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Yes to your question of needing to remove the valve core. Most air chucks work just fine without the core but unless you have 3 hands, you need one with a locking clip on it. Dish soap in water makes a good bead lube. If you don't have a bottle brush or spray bottle, just stick your fingers in the bowl of soapy water and run them around the bead, then seat the tire on one side, as indicated above, then put the locking air chuck on, then pull up with both hands gently and usually there will come a point where the air takes over and it will start to seat. Once it is blowing up on it's own, move you head and body away from the tire as much as possible. It should snap once for the top and once for the bottom as it goes over the safety bead. There is always a sign made into the tire that says something like "do not exceed X amount of PSI when seating the bead" Pay attention to that. Tires can and do blow up and hurt people. A couple of finer points. If the tire is much wider than the rim you may need to sit the rim on a block to be able to initially seat the bead down on the rim. You can also wham the tire/rim down on the ground doing your best imitation of hitting a pothole at speed. Sometimes that causes the air inside to stick both sides of the tire to the bead. It helps to put the valve stem back in if you try that. If the rim is rusty, the tire will be much harder to seat, clean it up first. If the bead of the tire is torn or chunks are missing from demounting don't reuse it, it's a blow out begging for a face to cave in. You didn't say what size wheel/tire you're dealing with. If it's a 16.5, there will be no safety bead and if you don't get the valve stem back in quick enough, it will pop back of the seat. Smaller wheels and narrow tires on wide rims are the worst to get seated. Finally, the ratchet strap trick works but be sure to take it off as soon as the tire seats. A tire filling with air exerts a large amount of force on the strap and can burst the buckle or make it very difficult to remove. One very last thing about tires in general. They seal on the face of the bead, the area towards the car next door not the part facing the middle of the rim. If there is a rust bubble, piece of wood, stone or even one of those little rubber dingys on a new tire in between the bead and rim at that point it's going to leak. I'm sure you will be able to get it done. Tires going back on a rim they have lived on for a while are the easiest of all to deal with.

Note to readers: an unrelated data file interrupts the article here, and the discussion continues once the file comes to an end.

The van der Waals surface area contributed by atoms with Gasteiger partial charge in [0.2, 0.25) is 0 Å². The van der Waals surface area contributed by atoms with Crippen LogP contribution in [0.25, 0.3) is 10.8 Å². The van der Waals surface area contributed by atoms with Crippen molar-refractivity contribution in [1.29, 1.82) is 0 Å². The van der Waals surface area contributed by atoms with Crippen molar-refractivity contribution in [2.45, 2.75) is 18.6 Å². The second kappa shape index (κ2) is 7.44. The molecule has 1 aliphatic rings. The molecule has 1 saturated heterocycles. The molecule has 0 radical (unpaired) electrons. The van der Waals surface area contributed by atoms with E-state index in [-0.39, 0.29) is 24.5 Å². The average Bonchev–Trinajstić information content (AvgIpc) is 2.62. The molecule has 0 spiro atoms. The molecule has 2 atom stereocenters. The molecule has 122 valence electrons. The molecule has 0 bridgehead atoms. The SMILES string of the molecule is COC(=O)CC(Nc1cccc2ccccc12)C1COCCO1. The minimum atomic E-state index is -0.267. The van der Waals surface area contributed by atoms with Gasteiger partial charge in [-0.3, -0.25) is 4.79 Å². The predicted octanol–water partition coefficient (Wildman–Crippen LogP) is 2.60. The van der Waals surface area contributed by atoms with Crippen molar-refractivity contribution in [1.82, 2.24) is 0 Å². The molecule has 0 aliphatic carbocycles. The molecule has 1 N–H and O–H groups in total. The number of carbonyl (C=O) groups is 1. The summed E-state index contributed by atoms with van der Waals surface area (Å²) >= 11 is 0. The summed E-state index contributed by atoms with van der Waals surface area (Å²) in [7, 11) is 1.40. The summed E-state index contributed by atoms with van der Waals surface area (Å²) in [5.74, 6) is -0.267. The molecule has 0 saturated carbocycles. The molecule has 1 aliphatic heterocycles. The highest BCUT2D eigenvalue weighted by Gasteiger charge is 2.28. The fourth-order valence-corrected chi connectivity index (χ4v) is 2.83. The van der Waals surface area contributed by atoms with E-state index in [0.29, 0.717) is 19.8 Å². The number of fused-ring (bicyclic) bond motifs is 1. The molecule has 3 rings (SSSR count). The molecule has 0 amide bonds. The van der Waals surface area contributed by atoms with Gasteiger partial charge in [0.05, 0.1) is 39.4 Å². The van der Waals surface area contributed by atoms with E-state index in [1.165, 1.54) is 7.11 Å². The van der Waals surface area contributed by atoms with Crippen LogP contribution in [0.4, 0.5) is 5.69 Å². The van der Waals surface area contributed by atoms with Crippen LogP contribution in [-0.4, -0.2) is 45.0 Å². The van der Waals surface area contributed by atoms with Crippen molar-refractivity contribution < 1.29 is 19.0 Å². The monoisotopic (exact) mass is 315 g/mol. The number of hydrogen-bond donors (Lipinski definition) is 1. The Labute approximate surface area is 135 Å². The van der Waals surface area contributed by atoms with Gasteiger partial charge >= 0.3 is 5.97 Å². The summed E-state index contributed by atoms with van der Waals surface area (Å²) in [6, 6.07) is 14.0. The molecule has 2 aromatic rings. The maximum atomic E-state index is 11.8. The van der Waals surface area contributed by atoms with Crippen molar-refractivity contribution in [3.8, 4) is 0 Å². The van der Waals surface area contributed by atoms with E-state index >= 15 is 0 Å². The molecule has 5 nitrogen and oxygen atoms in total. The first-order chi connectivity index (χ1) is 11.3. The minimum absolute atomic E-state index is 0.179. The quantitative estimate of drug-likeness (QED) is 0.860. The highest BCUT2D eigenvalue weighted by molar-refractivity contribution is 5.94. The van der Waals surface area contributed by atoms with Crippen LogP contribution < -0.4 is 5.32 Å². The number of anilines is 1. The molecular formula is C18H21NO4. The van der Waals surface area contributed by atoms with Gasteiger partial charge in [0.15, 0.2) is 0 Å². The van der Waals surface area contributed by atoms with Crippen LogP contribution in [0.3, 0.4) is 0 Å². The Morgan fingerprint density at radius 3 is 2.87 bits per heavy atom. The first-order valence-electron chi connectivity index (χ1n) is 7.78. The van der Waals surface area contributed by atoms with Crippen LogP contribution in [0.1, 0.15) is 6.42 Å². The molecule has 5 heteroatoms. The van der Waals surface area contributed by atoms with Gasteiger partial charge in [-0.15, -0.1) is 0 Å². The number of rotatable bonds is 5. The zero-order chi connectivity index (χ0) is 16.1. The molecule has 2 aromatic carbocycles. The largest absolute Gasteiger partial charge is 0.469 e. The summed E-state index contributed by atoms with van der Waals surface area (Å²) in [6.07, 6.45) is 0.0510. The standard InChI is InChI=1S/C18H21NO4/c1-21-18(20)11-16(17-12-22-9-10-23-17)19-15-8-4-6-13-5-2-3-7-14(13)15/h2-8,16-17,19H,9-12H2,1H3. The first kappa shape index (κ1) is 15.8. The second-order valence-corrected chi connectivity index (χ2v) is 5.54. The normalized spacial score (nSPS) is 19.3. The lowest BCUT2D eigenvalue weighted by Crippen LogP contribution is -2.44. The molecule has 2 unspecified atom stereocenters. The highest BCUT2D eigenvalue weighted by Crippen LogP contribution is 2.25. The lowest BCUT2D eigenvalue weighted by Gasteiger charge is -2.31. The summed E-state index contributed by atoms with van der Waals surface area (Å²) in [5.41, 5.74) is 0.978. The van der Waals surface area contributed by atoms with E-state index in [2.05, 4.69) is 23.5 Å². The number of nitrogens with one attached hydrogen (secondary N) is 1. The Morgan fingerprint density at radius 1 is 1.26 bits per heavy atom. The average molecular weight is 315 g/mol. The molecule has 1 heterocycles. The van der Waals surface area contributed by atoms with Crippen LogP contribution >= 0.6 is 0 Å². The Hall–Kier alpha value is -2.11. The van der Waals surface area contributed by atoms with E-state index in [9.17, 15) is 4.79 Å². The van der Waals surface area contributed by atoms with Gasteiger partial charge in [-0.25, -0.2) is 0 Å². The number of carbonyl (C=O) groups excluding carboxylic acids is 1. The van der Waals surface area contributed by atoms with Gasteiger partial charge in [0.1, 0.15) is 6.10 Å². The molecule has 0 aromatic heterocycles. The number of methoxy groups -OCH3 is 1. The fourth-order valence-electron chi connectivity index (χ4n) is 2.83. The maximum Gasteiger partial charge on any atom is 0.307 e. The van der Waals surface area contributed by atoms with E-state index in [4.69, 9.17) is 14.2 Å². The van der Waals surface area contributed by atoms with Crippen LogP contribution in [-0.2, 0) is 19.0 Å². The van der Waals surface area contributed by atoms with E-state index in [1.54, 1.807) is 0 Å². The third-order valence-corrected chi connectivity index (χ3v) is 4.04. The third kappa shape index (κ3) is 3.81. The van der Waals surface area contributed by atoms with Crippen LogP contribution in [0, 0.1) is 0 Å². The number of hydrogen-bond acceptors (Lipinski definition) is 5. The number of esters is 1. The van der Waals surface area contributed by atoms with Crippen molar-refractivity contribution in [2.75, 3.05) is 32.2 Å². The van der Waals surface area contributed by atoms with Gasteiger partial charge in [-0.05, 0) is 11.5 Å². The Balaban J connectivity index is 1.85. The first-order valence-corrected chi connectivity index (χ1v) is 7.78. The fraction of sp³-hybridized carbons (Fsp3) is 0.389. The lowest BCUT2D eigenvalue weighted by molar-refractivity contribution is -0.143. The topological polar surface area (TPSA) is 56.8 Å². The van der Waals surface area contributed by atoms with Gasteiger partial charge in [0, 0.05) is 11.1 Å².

William Griffin

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Lube up the bead too, tire soap is best, but WINDEX (specifically, not just window cleaner) works well also, when I bead tires at work I don't use the tire chuck, I push the hose coupler directly onto the stem, you won't get more air flow into the tire than that without a tire bead blaster tank.

Some valve stems are too short and fat for that to work, but when it works, it works, I'll agree with that. Of course, when the tire is clamped in a tire machine, it's a lot easier to do that.
 

Jay Tabor

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air chuck is one way, or use an airgun, put the tip onto the schraeder valve stem- with out the valve in it, pull trigger inflates fast, once bead is seated then replace valve stem valve and reinflate.
always use new valve stem and valve..
 

Thomas

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... Dish soap in water makes a good bead lube. If you don't have a bottle brush or spray bottle...
---Agreed, but while dish soap works well as a lubricant it also gets sticky. So that would make it ideal for seating beads, but not so good for mounting the tires. When it comes to mounting, if "duck butter" ("shop nickname" for all tire soaps, but an age-old tire soap brand) or tire soap is not on hand, liquid laundry detergent works best and can be diluted 1:4 for mounting purposes. If you've never worked with "duck butter" then you can't understand the levels of "ease"... lol. The difference truly is a line between work hard with tools and tire slips on easily enough to bust your helper in the head/hand with the tool.

---If the well is closer to the outboard side then yes, seat it first. It is harder to get the bead to "seal" on the side closest to the well if done last, because the sidewall will tend to bottom out on the rim lip prior to the bead actually touching the high point of the rim.

---Next time before you pull the tire off, mark the location of the valve stem on the tire's sidewall. It'll make balancing easier... and if a new tire, always put the yellow dot @ the valve stem unless manufacturer specifies otherwise.
 

Patrick Morris